In a letter to his fiancee Maria von Wedmeyer from prison in December 1943, Dietrich Bonhoeffer wrote:
Celebrating Advent means being able to wait. Waiting is an art that our impatient age has forgotten...Whoever does not know the austere blessedness of waiting—that is, of hopefully doing without—will never experience the full blessing of fulfillment...For the greatest, most profound, tenderest things in the world we must wait.
It is hard for me to imagine Bonhoeffer writing about the impatience of the world in 1943. To us in 2017, that world seems like it must have been an infinitely slower, more relaxed, more manageable, nearly old-fashioned time. For after all, this was all before the age of the internet, cell phones, smartphones, social media, microwaves...even before most households had televisions. Oh how many of us long for a time as the 1940s when things were so much slower.
Though perhaps slower by today's standards, the 1940s were still obviously a time of widespread impatience. Impatience with the lack of progress expected to come from the close of WWI. Impatience with the world scene of rumblings toward another great war. Impatience, no doubt, with Jesus, whose promised return seemed to tarry far too long. In that sense, though technology has changed by leaps and bounds in the intervening decades, human nature has not changed much at all. We are still impatient. We are still dissatisfied. We are still longing after those things which we feel like we deserve but do not yet possess.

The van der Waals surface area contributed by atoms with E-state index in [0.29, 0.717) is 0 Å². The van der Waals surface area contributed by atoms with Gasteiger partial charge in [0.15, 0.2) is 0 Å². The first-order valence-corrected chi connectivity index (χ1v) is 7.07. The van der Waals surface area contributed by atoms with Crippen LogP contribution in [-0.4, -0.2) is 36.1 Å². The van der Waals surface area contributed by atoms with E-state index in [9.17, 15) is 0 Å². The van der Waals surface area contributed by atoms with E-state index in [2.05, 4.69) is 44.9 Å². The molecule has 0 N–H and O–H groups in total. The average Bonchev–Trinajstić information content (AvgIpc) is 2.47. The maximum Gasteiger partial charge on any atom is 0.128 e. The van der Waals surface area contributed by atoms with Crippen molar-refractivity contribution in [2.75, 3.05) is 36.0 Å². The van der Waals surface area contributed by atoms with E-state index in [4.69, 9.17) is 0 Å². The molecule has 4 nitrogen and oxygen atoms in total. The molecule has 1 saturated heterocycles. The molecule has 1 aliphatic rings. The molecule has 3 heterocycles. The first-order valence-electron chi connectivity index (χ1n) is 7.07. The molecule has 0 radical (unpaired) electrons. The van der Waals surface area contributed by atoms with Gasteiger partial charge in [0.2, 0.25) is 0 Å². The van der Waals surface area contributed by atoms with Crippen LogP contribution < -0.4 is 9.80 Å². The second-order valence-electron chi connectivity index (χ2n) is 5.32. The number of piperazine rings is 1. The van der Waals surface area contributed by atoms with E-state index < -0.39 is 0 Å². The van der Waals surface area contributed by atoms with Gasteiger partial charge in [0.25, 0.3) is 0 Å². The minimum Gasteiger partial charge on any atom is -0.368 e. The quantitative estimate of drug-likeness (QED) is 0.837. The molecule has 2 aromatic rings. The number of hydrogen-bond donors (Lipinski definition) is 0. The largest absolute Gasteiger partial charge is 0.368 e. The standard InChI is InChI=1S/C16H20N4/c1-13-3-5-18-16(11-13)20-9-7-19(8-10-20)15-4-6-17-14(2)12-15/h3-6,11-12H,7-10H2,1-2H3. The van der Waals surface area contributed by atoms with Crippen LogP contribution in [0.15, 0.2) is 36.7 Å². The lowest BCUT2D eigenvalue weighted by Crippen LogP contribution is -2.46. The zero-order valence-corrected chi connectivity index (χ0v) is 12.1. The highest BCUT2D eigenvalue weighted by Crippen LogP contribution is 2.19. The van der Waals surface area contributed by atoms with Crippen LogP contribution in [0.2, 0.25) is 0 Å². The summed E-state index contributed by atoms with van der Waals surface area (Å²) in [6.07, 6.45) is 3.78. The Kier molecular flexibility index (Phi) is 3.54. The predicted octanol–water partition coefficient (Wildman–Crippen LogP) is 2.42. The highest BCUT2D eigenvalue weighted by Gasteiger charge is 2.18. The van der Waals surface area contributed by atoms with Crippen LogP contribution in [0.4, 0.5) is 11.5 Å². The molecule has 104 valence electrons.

The season of Advent is one of intentional waiting. Such waiting has always been difficult but is today more difficult than ever. Our culture is in an insane rush to get straight from Thanksgiving to Christmas, with Black Friday serving only as a springboard to get all those Christmas gifts as soon as possible. Why wait? Have what you want now! Among Christian culture, there is little to separate us in many places from the secular culture that surrounds us. We, too, are wont to go straight from Thanksgiving to Christmas. No lines, no waiting. No patience. No anticipation. No need for the outdated "Catholic" season of Advent.
Except that there is a need for Advent. We need to slow down. We need to be deliberate and think about the history, implications, and blessings of the coming King, whose birth we are preparing to celebrate again. We need to do this, not necessarily for Advent's sake, but because the whole of the Christian life is one of waiting, anticipation and hope. Our hope is not in the societal sense of "wishing" for something to happen, hope in the sense of faith in the promises of God, which are certain to come to pass in his time. Precisely because God's time is not our time is why we must practice waiting—why we need a time of Advent to hone our skills. If we can't bear to faithfully wait through three or four weeks of Advent season, our spiritual life is going to be miserable.
Advent is then, in a sense, a training ground for the rest of our Christian walk, our life in miniature.
photo credit: Simon Matzinger